Forgery and Counterforgery: The Use of Literary Deceit in Early Christian Polemics

Forgery and Counterforgery: The Use of Literary Deceit in Early Christian Polemics

Forgery and Counterforgery: The Use of Literary Deceit in Early Christian Polemics

Forgery and Counterforgery: The Use of Literary Deceit in Early Christian Polemics


"Arguably the most distinctive feature of the early Christian literature," writes Bart Ehrman, "is the degree to which it was forged." The Homilies and Recognitions of Clement; Paul's letters to and from Seneca; Gospels by Peter, Thomas, and Philip; Jesus' correspondence with Abgar, letters by Peter and Paul in the New Testament - all forgeries. To cite just a few examples.Forgery and Counter-forgery is the first comprehensive study of early Christian pseudepigrapha ever produced in English. In it, Ehrman argues that ancient critics - pagan, Jewish, and Christian - understood false authorial claims to be a form of literary deceit, and thus forgeries. Ehrman considersthe extent of the phenomenon, the "intention" and motivations of ancient Greek, Roman, and Jewish forgers, and reactions to their work once detected. He also assesses the criteria ancient critics applied to expose forgeries and the techniques forgers used to avoid detection. With the wider practices of the ancient world as backdrop, Ehrman then focuses on early Christian polemics, as various Christian authors forged documents in order to lend their ideas a veneer of authority in literary battles waged with pagans, Jews, and, most importantly, with one another ininternecine disputes over doctrine and practice. In some instances a forger directed his work against views found in another forgery, creating thereby a "counter-forgery." Ehrman's evaluation of polemical forgeries starts with those of the New Testament (nearly half of whose books make a falseauthorial claim) up through the Pseudo-Ignatian epistles and the Apostolic Constitutions at the end of the fourth century. Shining light on an important but overlooked feature of the early Christian world, Forgery and Counter-forgery explores the possible motivations of the deceivers who produced these writings, situating their practice within ancient Christian discourses on lying and deceit.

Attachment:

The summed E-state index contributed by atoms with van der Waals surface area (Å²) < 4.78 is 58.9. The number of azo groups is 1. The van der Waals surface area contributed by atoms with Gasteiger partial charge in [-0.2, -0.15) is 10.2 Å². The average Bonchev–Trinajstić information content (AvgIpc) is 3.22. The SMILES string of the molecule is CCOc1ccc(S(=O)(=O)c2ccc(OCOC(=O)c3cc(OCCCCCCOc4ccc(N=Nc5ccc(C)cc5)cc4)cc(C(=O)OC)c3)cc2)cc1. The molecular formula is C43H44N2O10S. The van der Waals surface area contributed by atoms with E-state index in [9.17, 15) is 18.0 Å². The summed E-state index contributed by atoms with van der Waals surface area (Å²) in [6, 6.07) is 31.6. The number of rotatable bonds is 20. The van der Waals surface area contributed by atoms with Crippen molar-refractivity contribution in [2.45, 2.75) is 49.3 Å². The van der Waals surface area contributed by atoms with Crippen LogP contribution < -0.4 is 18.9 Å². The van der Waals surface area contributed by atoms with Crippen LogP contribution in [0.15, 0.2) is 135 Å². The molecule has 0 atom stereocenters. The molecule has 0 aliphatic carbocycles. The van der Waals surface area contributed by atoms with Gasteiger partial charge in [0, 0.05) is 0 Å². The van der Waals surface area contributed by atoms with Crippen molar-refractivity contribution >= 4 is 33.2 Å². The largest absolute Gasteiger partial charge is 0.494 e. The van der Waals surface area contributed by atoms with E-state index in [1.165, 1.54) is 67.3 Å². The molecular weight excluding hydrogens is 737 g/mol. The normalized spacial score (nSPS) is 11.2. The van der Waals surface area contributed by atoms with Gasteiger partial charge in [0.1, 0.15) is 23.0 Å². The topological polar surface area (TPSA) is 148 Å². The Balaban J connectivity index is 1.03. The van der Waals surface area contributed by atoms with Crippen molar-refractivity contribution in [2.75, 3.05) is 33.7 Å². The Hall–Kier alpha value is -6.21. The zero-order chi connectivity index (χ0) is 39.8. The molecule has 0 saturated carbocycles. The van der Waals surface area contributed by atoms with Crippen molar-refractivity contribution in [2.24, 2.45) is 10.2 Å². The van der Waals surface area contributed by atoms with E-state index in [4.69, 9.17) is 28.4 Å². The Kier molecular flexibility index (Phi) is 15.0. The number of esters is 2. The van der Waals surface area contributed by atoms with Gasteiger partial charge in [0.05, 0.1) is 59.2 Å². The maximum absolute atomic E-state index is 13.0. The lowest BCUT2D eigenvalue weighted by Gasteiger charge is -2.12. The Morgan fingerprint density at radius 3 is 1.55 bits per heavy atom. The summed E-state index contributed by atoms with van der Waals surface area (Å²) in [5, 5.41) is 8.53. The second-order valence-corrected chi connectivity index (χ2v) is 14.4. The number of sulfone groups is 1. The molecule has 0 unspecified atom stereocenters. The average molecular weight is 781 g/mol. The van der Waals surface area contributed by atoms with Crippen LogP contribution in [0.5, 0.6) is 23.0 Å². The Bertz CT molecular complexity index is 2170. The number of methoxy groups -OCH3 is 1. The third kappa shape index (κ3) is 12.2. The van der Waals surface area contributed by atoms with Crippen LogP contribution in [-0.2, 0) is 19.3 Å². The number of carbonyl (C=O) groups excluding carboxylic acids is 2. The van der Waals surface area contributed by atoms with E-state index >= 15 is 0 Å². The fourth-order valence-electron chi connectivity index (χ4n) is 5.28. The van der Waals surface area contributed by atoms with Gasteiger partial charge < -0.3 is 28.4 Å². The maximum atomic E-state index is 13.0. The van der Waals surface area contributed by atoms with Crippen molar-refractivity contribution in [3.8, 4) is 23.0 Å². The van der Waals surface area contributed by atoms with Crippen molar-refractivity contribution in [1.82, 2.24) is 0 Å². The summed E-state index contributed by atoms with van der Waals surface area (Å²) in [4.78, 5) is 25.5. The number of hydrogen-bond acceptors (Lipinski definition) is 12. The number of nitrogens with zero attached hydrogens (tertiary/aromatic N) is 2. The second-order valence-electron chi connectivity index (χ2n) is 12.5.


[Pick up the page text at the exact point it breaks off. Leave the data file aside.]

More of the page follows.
A rguably the most distinctive feature of the early Christian literature is the degree to which it was forged. Even though the early Christians were devoted to the truth–or so their writings consistently claimed—and even though “authoritative” literature played a virtually unparalleled role in their individual and communal lives, the orthonymous output of the early Christians was remarkably, even astonishingly, meager. From the period of the New Testament, from which some thirty writings survive intact or in part, only eight go under the name of their actual author, and seven of these derive from the pen of one man. To express the matter differently, only two authors named themselves correctly in the surviving literature of the first Christian century. All other Christian writings are either anonymous, falsely ascribed (based on an original anonymity or homonymity), or forged.

Matters begin to change with the second Christian century, even though orthonymity continues to be the exception rather than the rule. It is worth considering, for example, what Pre-Enlightenment scholars accepted as the writings of apostolic and subapostolic times. There were the Homilies and Recognitions of Clement, now known not to be works of the one who was reputedly the fourth bishop of Rome, but to be forged in his name. There were the writings of the early Pauline convert Dionysius the Areopagite, also forged. There were the letters of Paul himself to and from

1. I will be defining the term forgery, and related terms, soon, and justify the way I will be using them. See pp. 29–32. For now it is enough to state my general conception. A “forgery” is a literary work with a false authorial claim, that is, a writing whose author falsely claims to be a(nother) well-known person.

2. I am excluding for now the writings of Ignatius from this tally; were he to be considered—on the grounds that he probably wrote prior to the appearance of 2 Peter—then seven additional works and one additional author would be added to the totals.

3. See further, R. M. Grant, “The Appeal to the Early Fathers,” JTS 11 (1960): 13–24.

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